Pull the Cord

Above It All: Air bags work by giving a skier the mass to rise up to the surface in slide debris. Photo: Adam Clark/Adamclarkphoto.com

You’re skiing alone, near the British Columbia-Alaska border, in a 1,500-foot couloir, with a bit of fresh and blue skies above. Dream day or death wish? Could be either, depending on luck, your karma and whether the snowpack’s pissed off.

“I was so *&^@%$# glad to have that thing on,” says Brad Zeerip, 52, of Terrace, British Columbia. That “thing” was of course a Snowpulse airbag-pack, and as you can probably guess he was on the losing end of an avalanche. Zeerip took a 1,500-foot ride, with no one to help, and far from the road. He came to rest with his left arm and head above the snow, beaten but luckily unbroken.

“I felt like I was gonna be ripped in two,” he remembers. “My airbag saved my life for sure. As I came to a stop, near the front edge of the avalanche, I was on my back. As it slowed down, it was like waves crashing on a beach. Every time I started to go under, I could feel the bag pulling on me, kind of like a sail effect.”

That effect kept him high enough in the debris that he was able to dig himself out in ten minutes. The slide tore one toe binding from the ski, hammered his legs and torso and left him with a year of rehab—but at least he was alive.

How They Work

In a general sense, airbag-packs are deceptively simple. Pull a handle on your shoulder strap and an air cylinder inflates a 150- to 170-liter bladder housed in the top of your pack. The bladder increases your size and because you’re larger, you’ll tend to stay atop avalanche debris.

To “field-test” this for yourself, shake a bowl of mixed nuts and watch how the peanuts (smaller stuff) settle to the bottom while the cashews and Brazil nuts (larger stuff) end up on top. With an airbag-pack, you’re a Brazil nut. Way to go, dude.

Had Zeerip not been wearing an inflatable-airbag ski pack, he’d almost certainly be dead. Two decades of research by the Swiss Federal Institute for Snow and Avalanche Research (SFISAR) shows upwards of a 90-percent survival rate for avalanche victims wearing airbag-packs. Not surprisingly, if you’re not buried in the avalanche, you stand a very good chance of surviving. Airbag tests show most wearers stay up top, but just as important—burials are typically shallow with at least the bladder showing.

Translation: even if you don’t stay on top, your pack’s bladder will probably be visible, meaning your buddies will dig you out in just a few minutes. And as everyone knows, behind avoiding burial, a quick extraction is the strongest predictor of surviving an avalanche.


Before you assume avalanche fatalities are a thing of the past, however, think again. Approximately one-third of all avalanche deaths are due to trauma—hitting rocks and trees, flying off cliffs or getting brained by your 1000cc sled. In Colorado, because we ski below treeline so much, our percentage is probably even higher. While airbags offer some protection during the spin cycle of an avalanche, sliding into thick trees at 60 mph isn’t going to end well, inflato-pack or not. Point is, avalanche avoidance is still the only true guarantee of survival.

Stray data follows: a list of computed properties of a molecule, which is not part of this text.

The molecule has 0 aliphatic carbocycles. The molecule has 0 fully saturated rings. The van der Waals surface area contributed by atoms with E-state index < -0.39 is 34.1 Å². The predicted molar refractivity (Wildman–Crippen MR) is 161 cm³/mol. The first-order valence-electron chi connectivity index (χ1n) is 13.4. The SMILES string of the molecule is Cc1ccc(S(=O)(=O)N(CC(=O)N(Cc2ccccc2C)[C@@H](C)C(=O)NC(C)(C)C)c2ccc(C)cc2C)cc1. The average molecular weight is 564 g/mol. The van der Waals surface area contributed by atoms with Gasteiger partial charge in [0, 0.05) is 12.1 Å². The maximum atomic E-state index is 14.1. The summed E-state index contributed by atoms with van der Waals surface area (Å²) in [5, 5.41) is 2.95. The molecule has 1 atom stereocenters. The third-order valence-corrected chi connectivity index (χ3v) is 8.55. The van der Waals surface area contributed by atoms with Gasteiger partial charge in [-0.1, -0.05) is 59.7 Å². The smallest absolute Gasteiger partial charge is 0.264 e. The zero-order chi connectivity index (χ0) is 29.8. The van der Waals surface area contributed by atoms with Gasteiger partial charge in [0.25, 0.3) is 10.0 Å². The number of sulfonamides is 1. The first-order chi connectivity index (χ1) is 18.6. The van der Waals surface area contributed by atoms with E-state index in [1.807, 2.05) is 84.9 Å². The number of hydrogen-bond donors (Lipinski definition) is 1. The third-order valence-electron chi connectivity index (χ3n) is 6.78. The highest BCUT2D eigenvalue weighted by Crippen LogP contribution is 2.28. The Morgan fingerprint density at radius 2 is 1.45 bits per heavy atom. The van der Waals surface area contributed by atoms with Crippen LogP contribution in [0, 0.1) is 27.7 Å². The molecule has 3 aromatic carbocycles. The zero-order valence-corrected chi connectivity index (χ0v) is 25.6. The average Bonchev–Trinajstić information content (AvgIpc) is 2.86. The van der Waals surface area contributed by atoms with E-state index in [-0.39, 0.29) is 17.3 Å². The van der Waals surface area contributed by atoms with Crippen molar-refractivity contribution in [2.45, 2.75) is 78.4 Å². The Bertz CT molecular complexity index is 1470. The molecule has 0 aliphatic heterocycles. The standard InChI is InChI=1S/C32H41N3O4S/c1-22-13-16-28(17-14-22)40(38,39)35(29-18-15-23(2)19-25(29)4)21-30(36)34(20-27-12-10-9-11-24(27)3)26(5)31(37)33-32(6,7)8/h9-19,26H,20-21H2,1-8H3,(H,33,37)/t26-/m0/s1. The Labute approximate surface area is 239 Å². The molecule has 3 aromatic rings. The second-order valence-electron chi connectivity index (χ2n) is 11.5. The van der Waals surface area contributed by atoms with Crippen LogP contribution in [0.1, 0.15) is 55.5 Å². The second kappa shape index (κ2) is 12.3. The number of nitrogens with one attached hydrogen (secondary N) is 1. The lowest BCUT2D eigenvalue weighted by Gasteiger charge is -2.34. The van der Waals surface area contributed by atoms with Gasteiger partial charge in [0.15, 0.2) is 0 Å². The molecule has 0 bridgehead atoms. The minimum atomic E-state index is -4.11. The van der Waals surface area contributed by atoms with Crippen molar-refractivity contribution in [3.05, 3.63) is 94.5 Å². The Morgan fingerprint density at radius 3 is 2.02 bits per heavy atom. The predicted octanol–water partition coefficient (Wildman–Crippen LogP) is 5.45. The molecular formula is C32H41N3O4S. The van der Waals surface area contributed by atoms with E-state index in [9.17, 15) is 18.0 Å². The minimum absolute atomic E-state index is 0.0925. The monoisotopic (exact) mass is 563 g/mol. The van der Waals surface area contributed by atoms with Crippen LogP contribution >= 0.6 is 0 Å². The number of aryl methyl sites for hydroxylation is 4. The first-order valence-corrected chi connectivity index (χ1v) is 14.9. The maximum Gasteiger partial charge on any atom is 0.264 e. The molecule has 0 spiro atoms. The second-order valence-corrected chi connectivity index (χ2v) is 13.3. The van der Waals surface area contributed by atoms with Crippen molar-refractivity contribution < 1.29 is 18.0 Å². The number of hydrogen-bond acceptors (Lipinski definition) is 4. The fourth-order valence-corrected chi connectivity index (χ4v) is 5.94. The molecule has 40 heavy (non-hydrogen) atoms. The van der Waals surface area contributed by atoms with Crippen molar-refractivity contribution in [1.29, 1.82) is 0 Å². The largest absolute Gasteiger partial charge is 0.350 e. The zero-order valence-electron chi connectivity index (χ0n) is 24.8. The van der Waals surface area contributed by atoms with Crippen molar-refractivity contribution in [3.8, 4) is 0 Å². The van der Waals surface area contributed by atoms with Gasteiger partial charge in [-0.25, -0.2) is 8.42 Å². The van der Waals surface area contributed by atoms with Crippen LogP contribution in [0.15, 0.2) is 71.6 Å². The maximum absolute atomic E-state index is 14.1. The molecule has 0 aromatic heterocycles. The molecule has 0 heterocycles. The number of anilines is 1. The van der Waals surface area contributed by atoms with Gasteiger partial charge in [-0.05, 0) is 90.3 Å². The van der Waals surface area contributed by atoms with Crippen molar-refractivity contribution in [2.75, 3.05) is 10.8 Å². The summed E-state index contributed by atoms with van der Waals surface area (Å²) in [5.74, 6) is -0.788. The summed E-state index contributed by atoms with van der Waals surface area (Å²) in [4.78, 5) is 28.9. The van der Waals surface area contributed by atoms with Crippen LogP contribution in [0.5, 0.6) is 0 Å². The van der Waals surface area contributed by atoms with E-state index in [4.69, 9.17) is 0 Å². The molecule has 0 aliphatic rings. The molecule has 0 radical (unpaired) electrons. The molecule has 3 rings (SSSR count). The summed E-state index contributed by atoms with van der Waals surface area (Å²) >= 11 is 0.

Ditch the Beacon/Shovel/Probe?

Sorry, Bubba. The beacon-shovel-probe combo is still essential gear for the backcountry. What if your buddy can’t deploy his airbag? Chances are most of your group won’t have an airbag-pack, at least for the next few seasons. Cost is an issue (they range from $600 to $1,200) and many folks still refuse to carry the weight (between six and eight pounds, depending on the unit).

Airbags work extremely well-—in one Swiss study every single dummy was either on the surface or buried with its airbag above the surface—but we’re not at a point where they’re considered fail-safe, and probably never will be. Malfunctions occur and unless you deploy the bag immediately, you may not get the chance once you’re entrained in moving snow.

Don’t forget your brain

Before you go, make sure you have your avalanche info centers programmed into your phone. Listen to their forecasts and modify your behavior accordingly. These operations make us all safer in the backcountry, so join and/or donate at the beginning of each season.

The Colorado Avalanche Information Center

Front Range forecast: 303-275-5360 or 970-498-5311

Vail/Summit County forecast: 970-668-0600 

Crested Butte/Gunnison area forecast: 970-349-4022, cbavalanchecenter.org

Avalanche.org will get you to other centers throughout the U.S. and organizations devoted to avalanche education.

The Packs

As we said before, the best way to survive an avalanche is to not be in one, if you are caught your chances rely almost solely on staying atop, or a shallow burial. Airbag packs are the most effective tool to get you to the top of a slide. They cost about what a new set of skis or snowboard does, so why isn’t everyone using them?